Sometimes I wonder if consular work is making me a worse human being.
I refused a lot of visas this week, as I do every week. I denied people opportunities to go to school, to go on vacation, to visit their families, to get medical treatment. Some I refused dispassionately. Some I refused happily. Some I refused regretfully, then mentally seized and rooted out that regret as soon as I noticed its clinging tendrils creeping up around the edges of my consciousness. I am getting better at this.
It’s a defense mechanism – consular work is about implementing U.S. law, not about doing nice things for my fellow man. Sometimes the two are the same thing, but not that often around here. In the visa window you have to learn to take a step back, to not get personally involved, to not care, for your own protection. Empathy can be a liability in this job sometimes, but in normal life people who lack empathy are called psychopaths and generally considered menaces to society. That’s not really the kind of person I want to be. On the other hand, feeling guilty when I know my decision was right only serves to make me miserable, and I have more than two years of visa processing still to go. That’s time for a lot of misery, if I let it be that way.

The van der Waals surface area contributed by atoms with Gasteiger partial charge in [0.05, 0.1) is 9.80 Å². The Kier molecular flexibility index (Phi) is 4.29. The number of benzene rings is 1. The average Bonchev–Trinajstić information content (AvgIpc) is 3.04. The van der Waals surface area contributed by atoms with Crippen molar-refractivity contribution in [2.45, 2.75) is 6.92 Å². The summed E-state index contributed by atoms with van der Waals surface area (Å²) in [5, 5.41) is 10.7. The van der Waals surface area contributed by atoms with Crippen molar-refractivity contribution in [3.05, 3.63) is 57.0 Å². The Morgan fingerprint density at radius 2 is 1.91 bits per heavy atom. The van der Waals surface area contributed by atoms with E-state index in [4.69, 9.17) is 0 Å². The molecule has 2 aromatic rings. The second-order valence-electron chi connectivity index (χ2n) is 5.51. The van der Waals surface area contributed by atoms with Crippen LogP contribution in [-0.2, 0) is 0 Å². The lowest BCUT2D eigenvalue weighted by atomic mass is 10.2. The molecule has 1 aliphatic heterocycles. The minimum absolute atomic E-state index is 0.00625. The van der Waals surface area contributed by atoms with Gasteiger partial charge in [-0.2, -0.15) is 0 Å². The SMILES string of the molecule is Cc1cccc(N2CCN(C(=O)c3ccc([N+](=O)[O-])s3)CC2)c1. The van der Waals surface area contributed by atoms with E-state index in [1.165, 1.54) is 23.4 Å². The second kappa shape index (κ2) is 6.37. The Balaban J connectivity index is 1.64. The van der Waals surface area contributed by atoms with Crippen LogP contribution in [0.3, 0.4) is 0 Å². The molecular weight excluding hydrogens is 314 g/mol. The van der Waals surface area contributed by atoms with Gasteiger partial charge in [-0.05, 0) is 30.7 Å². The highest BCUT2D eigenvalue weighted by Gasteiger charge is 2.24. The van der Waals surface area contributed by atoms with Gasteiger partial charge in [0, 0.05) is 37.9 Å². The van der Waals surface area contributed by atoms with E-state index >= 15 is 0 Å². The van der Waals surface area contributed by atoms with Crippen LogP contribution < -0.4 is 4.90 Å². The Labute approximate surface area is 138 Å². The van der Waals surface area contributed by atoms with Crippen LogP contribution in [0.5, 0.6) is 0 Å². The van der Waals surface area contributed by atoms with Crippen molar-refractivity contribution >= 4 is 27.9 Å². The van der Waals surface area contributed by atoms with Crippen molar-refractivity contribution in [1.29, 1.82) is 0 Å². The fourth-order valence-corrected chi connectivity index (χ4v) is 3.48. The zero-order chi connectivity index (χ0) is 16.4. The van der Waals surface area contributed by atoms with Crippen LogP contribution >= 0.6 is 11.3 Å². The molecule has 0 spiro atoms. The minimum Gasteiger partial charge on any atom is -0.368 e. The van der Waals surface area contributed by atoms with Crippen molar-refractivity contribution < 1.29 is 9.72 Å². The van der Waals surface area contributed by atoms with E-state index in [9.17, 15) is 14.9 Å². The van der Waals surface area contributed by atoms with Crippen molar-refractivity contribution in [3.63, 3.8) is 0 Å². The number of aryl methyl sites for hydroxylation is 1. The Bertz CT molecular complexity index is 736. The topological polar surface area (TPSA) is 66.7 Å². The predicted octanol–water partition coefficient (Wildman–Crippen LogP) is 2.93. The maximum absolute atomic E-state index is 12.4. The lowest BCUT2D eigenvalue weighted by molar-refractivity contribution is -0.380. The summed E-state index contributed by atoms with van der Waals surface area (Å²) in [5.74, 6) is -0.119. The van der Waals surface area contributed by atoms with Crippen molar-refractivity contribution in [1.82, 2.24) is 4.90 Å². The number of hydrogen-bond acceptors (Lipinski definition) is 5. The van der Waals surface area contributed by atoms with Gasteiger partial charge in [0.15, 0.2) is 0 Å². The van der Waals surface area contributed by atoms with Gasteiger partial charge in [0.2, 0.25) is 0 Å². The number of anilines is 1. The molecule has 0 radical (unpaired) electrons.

Perhaps the optimal solution would be to turn my heart to ice every morning when I come to work and thaw it out again every evening when I leave. My office gets pretty chilly, I’ll grant you, but probably not cold enough to pull that off. Until I can get my hands on a freeze ray I’ll have to toughen up as best I can, and suffer through the occasional pang of regret in the knowledge that I haven’t gone fully over to the Dark Side yet.